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I’m normally not one to post selfies unless there is a reason behind it: like a new hair cut, weight loss, etc. 

Well today, there is no real reason other than the fact that I felt confident in myself. That’s a good enough reason, right?

I’m normally not one to post selfies unless there is a reason behind it: like a new hair cut, weight loss, etc.

Well today, there is no real reason other than the fact that I felt confident in myself. That’s a good enough reason, right?


Trafalgar Square
My second and last entry for the Association of Illustrators Prize for Illustration 2015.

Trafalgar Square

My second and last entry for the Association of Illustrators Prize for Illustration 2015.

(Source: ciaran-m, via kwaj)

thepeoplesrecord:

Today in history: 16th Street Baptist Church bombing of 1963September 15, 2014
The Sixteenth Street Baptist Church in Birmingham was used as a meeting-place for civil rights leaders such as Martin Luther King, Ralph David Abernathy and Fred Shutterworth. Tensions became high when the Southern Christian Leadership Conference (SCLC) and the Congress on Racial Equality (CORE) became involved in a campaign to register African American to vote in Birmingham.
On Sunday, 15th September, 1963, a white man was seen getting out of a white and turquoise Chevrolet car and placing a box under the steps of the Sixteenth Street Baptist Church. Soon afterwards, at 10.22 a.m., the bomb exploded killing Denise McNair (11), Addie Mae Collins (14), Carole Robertson (14) and Cynthia Wesley (14). The four girls had been attending Sunday school classes at the church. Twenty-three other people were also hurt by the blast.
Civil rights activists blamed George Wallace, the Governor of Alabama, for the killings. Only a week before the bombing he had told the New York Times that to stop integration Alabama needed a “few first-class funerals.”
A witness identified Robert Chambliss, a member of the Ku Klux Klan, as the man who placed the bomb under the steps of the Sixteenth Street Baptist Church. He was arrested and charged with murder and possessing a box of 122 sticks of dynamite without a permit. On 8th October, 1963, Chambliss was found not guilty of murder and received a hundred-dollar fine and a six-month jail sentence for having the dynamite.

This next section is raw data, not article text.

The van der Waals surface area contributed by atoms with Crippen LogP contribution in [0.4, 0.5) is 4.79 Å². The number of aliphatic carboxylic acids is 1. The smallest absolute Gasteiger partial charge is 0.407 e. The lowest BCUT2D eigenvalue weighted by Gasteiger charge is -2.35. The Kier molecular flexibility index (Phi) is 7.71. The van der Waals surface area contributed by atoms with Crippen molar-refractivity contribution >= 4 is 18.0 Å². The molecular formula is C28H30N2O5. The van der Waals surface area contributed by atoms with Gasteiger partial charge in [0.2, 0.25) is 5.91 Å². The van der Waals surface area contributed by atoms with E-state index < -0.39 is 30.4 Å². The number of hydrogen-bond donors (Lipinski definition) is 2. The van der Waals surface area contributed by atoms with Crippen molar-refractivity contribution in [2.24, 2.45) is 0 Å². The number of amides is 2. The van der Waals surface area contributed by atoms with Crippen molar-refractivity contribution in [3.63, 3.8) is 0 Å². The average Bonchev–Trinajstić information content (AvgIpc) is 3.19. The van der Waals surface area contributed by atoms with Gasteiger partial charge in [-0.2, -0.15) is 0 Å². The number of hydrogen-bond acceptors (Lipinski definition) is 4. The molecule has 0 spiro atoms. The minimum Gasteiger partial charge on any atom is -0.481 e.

The case was unsolved until Bill Baxley was elected attorney general of Alabama. He requested the original Federal Bureau of Investigation files on the case and discovered that the organization had accumulated a great deal of evidence against Chambliss that had not been used in the original trial.
In November, 1977 Chambliss was tried once again for the Sixteenth Street Baptist Church bombing. Now aged 73, Chambliss was found guilty and sentenced to life imprisonment. Chambliss died in an Alabama prison on 29th October, 1985.
On 17th May, 2000, the FBI announced that the Sixteenth Street Baptist Church bombing had been carried out by the Ku Klux Klan splinter group, the Cahaba Boys. It was claimed that four men, Robert Chambliss, Herman Cash, Thomas Blanton and Bobby Cherry had been responsible for the crime. Cash was dead but Blanton and Cherry were arrested and Blanton has since been tried and convicted.
Source

thepeoplesrecord:

Today in history: 16th Street Baptist Church bombing of 1963
September 15, 2014

The Sixteenth Street Baptist Church in Birmingham was used as a meeting-place for civil rights leaders such as Martin Luther King, Ralph David Abernathy and Fred Shutterworth. Tensions became high when the Southern Christian Leadership Conference (SCLC) and the Congress on Racial Equality (CORE) became involved in a campaign to register African American to vote in Birmingham.